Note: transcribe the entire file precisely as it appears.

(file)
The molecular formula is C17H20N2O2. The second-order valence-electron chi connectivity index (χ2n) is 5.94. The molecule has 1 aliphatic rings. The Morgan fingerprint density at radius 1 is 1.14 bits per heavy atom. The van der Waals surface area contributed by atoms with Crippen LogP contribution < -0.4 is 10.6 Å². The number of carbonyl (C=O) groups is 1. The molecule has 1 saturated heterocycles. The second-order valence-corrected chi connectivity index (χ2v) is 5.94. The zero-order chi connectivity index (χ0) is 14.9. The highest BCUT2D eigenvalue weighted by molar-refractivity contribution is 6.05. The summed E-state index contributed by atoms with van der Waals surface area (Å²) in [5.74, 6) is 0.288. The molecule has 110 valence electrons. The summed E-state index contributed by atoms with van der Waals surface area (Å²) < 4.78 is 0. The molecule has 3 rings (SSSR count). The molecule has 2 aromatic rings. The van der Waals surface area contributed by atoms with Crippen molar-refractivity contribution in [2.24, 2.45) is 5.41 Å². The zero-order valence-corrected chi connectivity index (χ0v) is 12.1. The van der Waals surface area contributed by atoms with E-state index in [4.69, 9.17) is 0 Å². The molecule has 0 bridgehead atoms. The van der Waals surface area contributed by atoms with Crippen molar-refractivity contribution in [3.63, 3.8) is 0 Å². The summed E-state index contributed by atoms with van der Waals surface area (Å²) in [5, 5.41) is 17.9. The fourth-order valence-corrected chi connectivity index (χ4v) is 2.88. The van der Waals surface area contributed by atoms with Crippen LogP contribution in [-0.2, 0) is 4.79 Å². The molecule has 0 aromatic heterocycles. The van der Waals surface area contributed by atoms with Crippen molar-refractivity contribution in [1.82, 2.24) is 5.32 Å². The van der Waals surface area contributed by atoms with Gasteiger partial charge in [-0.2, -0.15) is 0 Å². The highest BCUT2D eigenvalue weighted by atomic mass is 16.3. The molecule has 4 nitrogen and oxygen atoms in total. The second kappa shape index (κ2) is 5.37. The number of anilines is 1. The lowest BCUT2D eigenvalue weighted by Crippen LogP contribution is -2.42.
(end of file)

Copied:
The molecular formula is C17H20N2O2. The second-order valence-electron chi connectivity index (χ2n) is 5.94. The molecule has 1 aliphatic rings. The Morgan fingerprint density at radius 1 is 1.14 bits per heavy atom. The van der Waals surface area contributed by atoms with Crippen LogP contribution < -0.4 is 10.6 Å². The number of carbonyl (C=O) groups is 1. The molecule has 1 saturated heterocycles. The second-order valence-corrected chi connectivity index (χ2v) is 5.94. The zero-order chi connectivity index (χ0) is 14.9. The highest BCUT2D eigenvalue weighted by molar-refractivity contribution is 6.05. The summed E-state index contributed by atoms with van der Waals surface area (Å²) in [5.74, 6) is 0.288. The molecule has 110 valence electrons. The summed E-state index contributed by atoms with van der Waals surface area (Å²) < 4.78 is 0. The molecule has 3 rings (SSSR count). The molecule has 2 aromatic rings. The van der Waals surface area contributed by atoms with Crippen molar-refractivity contribution in [2.24, 2.45) is 5.41 Å². The zero-order valence-corrected chi connectivity index (χ0v) is 12.1. The van der Waals surface area contributed by atoms with E-state index in [4.69, 9.17) is 0 Å². The molecule has 0 bridgehead atoms. The van der Waals surface area contributed by atoms with Crippen molar-refractivity contribution in [3.63, 3.8) is 0 Å². The summed E-state index contributed by atoms with van der Waals surface area (Å²) in [5, 5.41) is 17.9. The fourth-order valence-corrected chi connectivity index (χ4v) is 2.88. The van der Waals surface area contributed by atoms with Crippen LogP contribution in [-0.2, 0) is 4.79 Å². The molecule has 0 aromatic heterocycles. The van der Waals surface area contributed by atoms with Crippen molar-refractivity contribution in [1.82, 2.24) is 5.32 Å². The van der Waals surface area contributed by atoms with Gasteiger partial charge in [-0.2, -0.15) is 0 Å². The highest BCUT2D eigenvalue weighted by atomic mass is 16.3. The molecule has 4 nitrogen and oxygen atoms in total. The second kappa shape index (κ2) is 5.37. The number of anilines is 1. The lowest BCUT2D eigenvalue weighted by Crippen LogP contribution is -2.42.